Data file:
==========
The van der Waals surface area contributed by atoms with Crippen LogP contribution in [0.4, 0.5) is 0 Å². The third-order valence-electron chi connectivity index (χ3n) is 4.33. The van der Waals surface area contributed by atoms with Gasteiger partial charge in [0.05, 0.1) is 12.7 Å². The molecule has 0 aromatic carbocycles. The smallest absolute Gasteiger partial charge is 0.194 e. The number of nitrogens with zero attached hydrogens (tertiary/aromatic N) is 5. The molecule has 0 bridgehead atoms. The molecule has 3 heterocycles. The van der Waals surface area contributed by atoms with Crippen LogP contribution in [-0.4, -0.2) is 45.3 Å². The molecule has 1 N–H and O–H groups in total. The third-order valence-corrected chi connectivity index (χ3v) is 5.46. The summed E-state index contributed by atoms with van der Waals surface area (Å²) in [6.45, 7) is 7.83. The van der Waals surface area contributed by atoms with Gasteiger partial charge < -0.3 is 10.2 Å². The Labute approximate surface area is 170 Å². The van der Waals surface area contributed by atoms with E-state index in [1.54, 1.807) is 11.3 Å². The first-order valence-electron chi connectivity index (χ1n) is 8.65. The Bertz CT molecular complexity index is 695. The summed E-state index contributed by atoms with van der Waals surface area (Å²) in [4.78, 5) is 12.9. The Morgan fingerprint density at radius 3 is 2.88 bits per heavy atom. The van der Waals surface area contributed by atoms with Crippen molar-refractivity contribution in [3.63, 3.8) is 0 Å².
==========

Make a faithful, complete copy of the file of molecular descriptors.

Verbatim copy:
The van der Waals surface area contributed by atoms with Crippen LogP contribution in [0.4, 0.5) is 0 Å². The third-order valence-electron chi connectivity index (χ3n) is 4.33. The van der Waals surface area contributed by atoms with Gasteiger partial charge in [0.05, 0.1) is 12.7 Å². The molecule has 0 aromatic carbocycles. The smallest absolute Gasteiger partial charge is 0.194 e. The number of nitrogens with zero attached hydrogens (tertiary/aromatic N) is 5. The molecule has 0 bridgehead atoms. The molecule has 3 heterocycles. The van der Waals surface area contributed by atoms with Crippen LogP contribution in [-0.4, -0.2) is 45.3 Å². The molecule has 1 N–H and O–H groups in total. The third-order valence-corrected chi connectivity index (χ3v) is 5.46. The summed E-state index contributed by atoms with van der Waals surface area (Å²) in [6.45, 7) is 7.83. The van der Waals surface area contributed by atoms with Gasteiger partial charge < -0.3 is 10.2 Å². The Labute approximate surface area is 170 Å². The van der Waals surface area contributed by atoms with E-state index in [1.54, 1.807) is 11.3 Å². The first-order valence-electron chi connectivity index (χ1n) is 8.65. The Bertz CT molecular complexity index is 695. The summed E-state index contributed by atoms with van der Waals surface area (Å²) in [4.78, 5) is 12.9. The Morgan fingerprint density at radius 3 is 2.88 bits per heavy atom. The van der Waals surface area contributed by atoms with Crippen molar-refractivity contribution in [3.63, 3.8) is 0 Å².